Zoo Miami takes extra precautions to protect clouded leopard cubs from virus
MIAMI, FLORIDA - Two clouded leopard cubs were welcomed into the world at Zoo Miami earlier this year, but now their veterinarians are taking extra precautions to make sure the young brother and sister are protected from COVID-19.
Clouded leopards, a highly endangered species, are among the list of animals that scientists say are vulnerable to catching coronavirus.
According to BBC News, the cubs were born back in February, but have since been secluded in their den to allow time to bond with their mother.
Concerns mounted last month, when a tiger at The Bronx Zoo in New York tested positive for coronavirus.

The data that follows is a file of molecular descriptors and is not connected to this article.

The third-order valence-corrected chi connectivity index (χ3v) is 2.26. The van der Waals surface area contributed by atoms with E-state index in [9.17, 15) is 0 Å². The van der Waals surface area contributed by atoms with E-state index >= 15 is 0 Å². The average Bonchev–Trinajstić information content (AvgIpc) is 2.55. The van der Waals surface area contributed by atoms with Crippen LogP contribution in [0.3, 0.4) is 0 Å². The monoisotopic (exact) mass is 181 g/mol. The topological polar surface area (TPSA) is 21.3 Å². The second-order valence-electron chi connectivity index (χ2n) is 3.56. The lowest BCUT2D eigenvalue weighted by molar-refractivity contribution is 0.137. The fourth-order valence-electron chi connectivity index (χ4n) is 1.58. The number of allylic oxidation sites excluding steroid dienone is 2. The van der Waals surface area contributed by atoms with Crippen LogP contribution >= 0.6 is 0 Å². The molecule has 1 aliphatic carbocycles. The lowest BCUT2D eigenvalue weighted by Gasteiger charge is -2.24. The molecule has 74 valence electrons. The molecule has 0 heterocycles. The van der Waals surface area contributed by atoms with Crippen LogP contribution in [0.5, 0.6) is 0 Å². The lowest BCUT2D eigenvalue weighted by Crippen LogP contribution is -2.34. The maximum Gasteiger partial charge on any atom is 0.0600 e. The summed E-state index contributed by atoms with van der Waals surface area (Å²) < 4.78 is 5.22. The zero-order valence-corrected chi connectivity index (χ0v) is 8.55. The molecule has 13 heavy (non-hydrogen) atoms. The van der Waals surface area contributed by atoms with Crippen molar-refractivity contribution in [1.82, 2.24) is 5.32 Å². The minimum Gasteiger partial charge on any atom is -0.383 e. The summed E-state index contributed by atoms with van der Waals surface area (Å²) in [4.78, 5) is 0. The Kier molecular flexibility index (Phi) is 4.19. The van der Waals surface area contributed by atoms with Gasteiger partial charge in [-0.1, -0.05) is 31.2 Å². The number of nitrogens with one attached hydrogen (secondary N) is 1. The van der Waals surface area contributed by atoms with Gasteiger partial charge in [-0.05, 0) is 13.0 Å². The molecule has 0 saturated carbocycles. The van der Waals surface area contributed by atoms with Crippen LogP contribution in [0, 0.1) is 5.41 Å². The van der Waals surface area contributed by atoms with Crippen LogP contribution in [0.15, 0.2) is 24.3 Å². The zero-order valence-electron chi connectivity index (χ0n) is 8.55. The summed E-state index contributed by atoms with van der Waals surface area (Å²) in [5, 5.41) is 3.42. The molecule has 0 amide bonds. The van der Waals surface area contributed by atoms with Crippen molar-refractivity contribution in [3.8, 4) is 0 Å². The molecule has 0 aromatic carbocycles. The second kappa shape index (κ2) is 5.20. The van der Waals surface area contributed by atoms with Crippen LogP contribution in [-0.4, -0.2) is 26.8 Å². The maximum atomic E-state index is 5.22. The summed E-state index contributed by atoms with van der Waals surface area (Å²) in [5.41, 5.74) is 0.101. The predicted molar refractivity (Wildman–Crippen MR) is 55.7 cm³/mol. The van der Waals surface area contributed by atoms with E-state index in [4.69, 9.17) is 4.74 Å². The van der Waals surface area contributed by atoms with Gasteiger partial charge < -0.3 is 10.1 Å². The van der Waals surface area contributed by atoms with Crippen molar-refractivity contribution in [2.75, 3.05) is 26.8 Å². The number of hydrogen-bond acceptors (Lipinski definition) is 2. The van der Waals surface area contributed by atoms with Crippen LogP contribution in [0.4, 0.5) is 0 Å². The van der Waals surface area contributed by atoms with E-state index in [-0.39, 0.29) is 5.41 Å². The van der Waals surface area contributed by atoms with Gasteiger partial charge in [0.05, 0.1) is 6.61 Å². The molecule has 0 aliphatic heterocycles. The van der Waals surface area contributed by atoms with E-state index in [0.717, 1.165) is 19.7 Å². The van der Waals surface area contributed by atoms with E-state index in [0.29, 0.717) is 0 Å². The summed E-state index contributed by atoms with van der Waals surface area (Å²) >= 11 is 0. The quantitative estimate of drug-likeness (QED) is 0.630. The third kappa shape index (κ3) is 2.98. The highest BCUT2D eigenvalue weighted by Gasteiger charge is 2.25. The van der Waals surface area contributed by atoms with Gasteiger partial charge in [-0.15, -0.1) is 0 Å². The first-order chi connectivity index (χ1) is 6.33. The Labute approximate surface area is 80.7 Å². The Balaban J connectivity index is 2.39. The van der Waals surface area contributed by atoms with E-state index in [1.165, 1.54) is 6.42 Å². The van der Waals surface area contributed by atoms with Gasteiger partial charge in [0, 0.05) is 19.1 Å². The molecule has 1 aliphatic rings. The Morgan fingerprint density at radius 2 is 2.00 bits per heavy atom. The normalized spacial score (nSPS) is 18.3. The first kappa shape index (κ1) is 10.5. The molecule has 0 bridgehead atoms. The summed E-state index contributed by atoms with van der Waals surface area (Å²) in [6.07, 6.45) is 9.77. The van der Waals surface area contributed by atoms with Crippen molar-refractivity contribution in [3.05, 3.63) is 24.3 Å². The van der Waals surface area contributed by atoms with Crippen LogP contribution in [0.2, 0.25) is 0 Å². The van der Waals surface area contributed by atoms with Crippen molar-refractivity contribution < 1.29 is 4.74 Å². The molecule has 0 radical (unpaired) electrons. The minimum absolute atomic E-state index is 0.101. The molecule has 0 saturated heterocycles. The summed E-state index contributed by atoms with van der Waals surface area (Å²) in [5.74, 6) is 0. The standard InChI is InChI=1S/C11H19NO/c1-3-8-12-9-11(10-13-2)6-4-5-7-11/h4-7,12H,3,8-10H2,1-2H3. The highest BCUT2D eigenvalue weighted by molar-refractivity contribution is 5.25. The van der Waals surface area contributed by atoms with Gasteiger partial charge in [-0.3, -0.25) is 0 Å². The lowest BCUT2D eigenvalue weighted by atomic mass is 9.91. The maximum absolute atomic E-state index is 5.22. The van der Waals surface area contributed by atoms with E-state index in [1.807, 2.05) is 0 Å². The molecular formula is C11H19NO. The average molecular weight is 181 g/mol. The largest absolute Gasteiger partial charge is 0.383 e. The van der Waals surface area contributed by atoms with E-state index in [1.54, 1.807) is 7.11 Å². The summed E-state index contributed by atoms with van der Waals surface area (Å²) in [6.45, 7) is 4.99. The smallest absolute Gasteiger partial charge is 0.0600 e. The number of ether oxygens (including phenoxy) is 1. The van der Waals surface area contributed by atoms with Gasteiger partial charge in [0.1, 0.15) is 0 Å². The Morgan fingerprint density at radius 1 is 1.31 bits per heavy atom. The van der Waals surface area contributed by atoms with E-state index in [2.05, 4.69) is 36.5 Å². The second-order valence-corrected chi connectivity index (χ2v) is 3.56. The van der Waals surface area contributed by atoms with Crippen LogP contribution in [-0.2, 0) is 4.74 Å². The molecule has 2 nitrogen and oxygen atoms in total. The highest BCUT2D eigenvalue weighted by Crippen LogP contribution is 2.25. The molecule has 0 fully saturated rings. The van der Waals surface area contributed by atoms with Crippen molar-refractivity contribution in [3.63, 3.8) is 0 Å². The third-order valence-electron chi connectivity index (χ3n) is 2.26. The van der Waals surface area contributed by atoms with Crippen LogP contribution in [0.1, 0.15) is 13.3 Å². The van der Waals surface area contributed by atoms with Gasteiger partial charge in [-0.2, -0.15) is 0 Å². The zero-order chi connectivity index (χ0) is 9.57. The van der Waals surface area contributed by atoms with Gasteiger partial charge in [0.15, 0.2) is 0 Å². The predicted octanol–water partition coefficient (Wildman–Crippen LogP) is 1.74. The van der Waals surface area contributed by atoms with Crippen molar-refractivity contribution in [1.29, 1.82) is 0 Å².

There have been isolated instances of pets testing positive for the coronavirus elsewhere in the world, but experts have stressed there is no evidence they can become sick or spread the disease.
Even so, the Miami zoo says staff are wearing gloves and masks and disinfecting their shoes when they handle the leopard cubs.
During their examination and vaccinations on Tuesday, the newborns were confirmed by zookeepers to be "developing well".
"Both offspring appear to be thriving and the mother continues to be attentive and nursing them on a regular basis," Zoo Miami said in a statement.
Clouded leopards are a secretive cat native to forests in southern China, Taiwan, and Malaysia.
Adults usually weigh between 30 to 50lbs.
They are highly-endangered throughout their natural habitat due to over-hunting.
Zoo Miami is currently closed due to shelter-at-home orders, but said in their statement that when the pandemic is finally over, they hope that guests will come visit the clouded leopards in person.
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